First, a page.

The implementation of new technologies often presents big challenges: its not easy to switch large, complicated systems from one methodology to another in a short time. Electronic Health Records is no exception – if it was easy to implement, it would have been done decades ago. Most of today’s corner grocery stores have more advanced electronic records than most hospitals do.
Even though the implementation side of EHR may be a challenge, it definitely worth the effort. It is hard to imagine a bank providing proper service to its customers without the latest electronic system, or a telecom company billing its subscribers with a use of abacus. It is even harder to imagine some other industries operating without proper IT infrastructure: transportation, logistics, mass production, etc. Healthcare seems to be out of this club and could benefit enormously by catching up in order to be in line with modern day standards and requirements.
The Electronic Health Records today is an essential part of overall healthcare industry development roadmap. Back in the 80s, the US Institute of Medicine had to officially recognise that thousands of preventable deaths were being caused by medication errors and recording mistakes. At the same time these errors were not considered as a fault of either party, but a consequence of a poorly designed system.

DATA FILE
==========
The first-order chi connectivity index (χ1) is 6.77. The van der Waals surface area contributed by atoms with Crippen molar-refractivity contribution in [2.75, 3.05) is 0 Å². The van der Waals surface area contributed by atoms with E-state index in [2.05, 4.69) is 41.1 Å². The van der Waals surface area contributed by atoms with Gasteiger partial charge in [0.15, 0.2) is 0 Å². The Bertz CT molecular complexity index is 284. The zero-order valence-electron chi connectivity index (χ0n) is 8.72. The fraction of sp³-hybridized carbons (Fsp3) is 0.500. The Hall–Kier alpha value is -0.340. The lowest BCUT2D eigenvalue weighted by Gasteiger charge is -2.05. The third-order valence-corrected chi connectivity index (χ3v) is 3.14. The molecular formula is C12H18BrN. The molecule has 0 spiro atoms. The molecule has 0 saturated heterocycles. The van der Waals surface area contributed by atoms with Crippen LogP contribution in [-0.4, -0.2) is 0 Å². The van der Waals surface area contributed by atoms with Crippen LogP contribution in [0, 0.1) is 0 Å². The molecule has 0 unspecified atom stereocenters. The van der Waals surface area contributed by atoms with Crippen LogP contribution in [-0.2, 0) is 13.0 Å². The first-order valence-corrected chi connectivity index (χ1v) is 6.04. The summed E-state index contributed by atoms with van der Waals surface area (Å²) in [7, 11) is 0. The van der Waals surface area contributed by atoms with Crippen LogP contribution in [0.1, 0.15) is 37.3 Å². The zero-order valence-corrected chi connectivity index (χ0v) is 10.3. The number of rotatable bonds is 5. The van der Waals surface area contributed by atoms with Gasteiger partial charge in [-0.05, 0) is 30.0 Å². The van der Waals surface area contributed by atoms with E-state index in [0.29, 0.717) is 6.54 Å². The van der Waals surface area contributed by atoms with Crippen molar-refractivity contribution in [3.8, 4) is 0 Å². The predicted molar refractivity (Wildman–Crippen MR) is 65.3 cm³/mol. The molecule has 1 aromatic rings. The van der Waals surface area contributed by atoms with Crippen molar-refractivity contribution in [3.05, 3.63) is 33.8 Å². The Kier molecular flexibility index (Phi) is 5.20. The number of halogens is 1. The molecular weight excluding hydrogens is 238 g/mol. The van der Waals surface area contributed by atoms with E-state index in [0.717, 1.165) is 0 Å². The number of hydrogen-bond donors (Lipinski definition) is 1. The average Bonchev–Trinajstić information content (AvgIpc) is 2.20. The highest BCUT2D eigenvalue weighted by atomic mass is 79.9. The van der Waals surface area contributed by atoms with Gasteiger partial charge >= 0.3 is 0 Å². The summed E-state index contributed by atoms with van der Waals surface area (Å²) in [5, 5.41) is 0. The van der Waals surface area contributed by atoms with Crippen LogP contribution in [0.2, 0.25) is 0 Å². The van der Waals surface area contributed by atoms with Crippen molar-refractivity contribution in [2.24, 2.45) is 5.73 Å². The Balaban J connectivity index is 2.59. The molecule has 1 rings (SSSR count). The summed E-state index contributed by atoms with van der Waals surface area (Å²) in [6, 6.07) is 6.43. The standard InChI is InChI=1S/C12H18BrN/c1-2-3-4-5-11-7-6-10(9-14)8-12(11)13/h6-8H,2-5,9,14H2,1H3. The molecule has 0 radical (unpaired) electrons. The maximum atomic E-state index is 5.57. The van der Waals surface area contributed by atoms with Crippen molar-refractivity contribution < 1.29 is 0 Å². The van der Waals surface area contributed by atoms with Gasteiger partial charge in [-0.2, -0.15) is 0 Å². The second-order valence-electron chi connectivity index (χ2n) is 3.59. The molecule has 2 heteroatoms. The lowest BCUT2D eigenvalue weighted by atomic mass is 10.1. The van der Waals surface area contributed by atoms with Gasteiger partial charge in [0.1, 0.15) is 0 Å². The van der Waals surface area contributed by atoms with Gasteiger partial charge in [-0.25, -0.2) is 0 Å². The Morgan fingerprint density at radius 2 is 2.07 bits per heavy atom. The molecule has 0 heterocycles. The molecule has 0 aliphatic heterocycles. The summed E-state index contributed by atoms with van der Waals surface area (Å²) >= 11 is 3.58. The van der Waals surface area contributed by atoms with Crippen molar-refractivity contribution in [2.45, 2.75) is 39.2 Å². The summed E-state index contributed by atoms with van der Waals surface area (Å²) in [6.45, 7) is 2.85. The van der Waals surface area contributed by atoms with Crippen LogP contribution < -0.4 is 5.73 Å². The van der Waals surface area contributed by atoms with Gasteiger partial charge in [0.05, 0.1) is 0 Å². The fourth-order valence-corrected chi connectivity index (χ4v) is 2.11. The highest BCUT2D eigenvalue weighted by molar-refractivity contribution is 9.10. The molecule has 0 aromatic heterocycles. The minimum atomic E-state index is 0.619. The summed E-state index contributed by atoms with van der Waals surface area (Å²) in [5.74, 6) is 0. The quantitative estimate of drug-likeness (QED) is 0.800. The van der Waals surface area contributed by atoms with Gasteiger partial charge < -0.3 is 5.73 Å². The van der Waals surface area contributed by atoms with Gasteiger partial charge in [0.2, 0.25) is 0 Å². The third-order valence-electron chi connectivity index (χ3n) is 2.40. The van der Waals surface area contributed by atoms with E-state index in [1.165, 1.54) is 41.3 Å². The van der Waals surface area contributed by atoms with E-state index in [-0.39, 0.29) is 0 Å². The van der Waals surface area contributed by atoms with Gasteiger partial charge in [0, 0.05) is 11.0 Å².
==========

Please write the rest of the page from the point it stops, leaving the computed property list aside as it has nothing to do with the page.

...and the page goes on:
It is another argument in favour of reforms necessary – sticking to the old system equals ignoring known risks for all of us.
According to Michael Ferguson, The Auditor General of Canada, EHR?s implementation offers important solutions to the entire spectrum of health system problems, many of which are a direct result of paper-based health records. EHR’s are expected to improve the overall service quality through offering healthcare professionals more efficient and easy ways of patient information sharing. They will allow avoiding unnecessary duplicate diagnostic tests, multiple prescriptions and risk of adverse drug reactions.
Another improvement that is expected manifest with the implementation of the EHRs is improved time-efficiency, which will ultimately result in reduction of patient wait times, costs reduction and saved lives.
Scott Wolf, CEO and Director of Research of Grace Century commented: “When we consider how other industries have become extremely data-centric, it is in some ways incredible that care providers are only beginning to see the value of EHR and how they can both improve patient outcomes but reduce healthcare expenditure. However, as the saying goes, better late than never.”
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